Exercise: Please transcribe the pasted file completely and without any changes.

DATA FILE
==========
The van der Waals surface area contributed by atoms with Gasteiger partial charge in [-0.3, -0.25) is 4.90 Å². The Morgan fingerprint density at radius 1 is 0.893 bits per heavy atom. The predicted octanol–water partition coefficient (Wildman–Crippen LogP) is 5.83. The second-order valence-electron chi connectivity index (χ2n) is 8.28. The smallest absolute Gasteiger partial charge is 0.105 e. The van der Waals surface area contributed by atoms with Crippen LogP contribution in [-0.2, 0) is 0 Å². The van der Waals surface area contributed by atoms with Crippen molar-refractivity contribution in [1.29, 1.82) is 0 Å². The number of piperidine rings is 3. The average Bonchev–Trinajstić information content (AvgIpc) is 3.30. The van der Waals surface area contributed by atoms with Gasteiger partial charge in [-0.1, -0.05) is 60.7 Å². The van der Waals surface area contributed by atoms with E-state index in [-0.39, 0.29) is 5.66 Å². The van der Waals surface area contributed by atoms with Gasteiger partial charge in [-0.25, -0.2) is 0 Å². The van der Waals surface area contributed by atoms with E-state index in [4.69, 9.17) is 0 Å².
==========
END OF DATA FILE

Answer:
The van der Waals surface area contributed by atoms with Gasteiger partial charge in [-0.3, -0.25) is 4.90 Å². The Morgan fingerprint density at radius 1 is 0.893 bits per heavy atom. The predicted octanol–water partition coefficient (Wildman–Crippen LogP) is 5.83. The second-order valence-electron chi connectivity index (χ2n) is 8.28. The smallest absolute Gasteiger partial charge is 0.105 e. The van der Waals surface area contributed by atoms with Crippen LogP contribution in [-0.2, 0) is 0 Å². The van der Waals surface area contributed by atoms with Crippen molar-refractivity contribution in [1.29, 1.82) is 0 Å². The number of piperidine rings is 3. The average Bonchev–Trinajstić information content (AvgIpc) is 3.30. The van der Waals surface area contributed by atoms with Gasteiger partial charge in [-0.1, -0.05) is 60.7 Å². The van der Waals surface area contributed by atoms with E-state index in [-0.39, 0.29) is 5.66 Å². The van der Waals surface area contributed by atoms with Gasteiger partial charge in [-0.25, -0.2) is 0 Å². The van der Waals surface area contributed by atoms with E-state index in [4.69, 9.17) is 0 Å².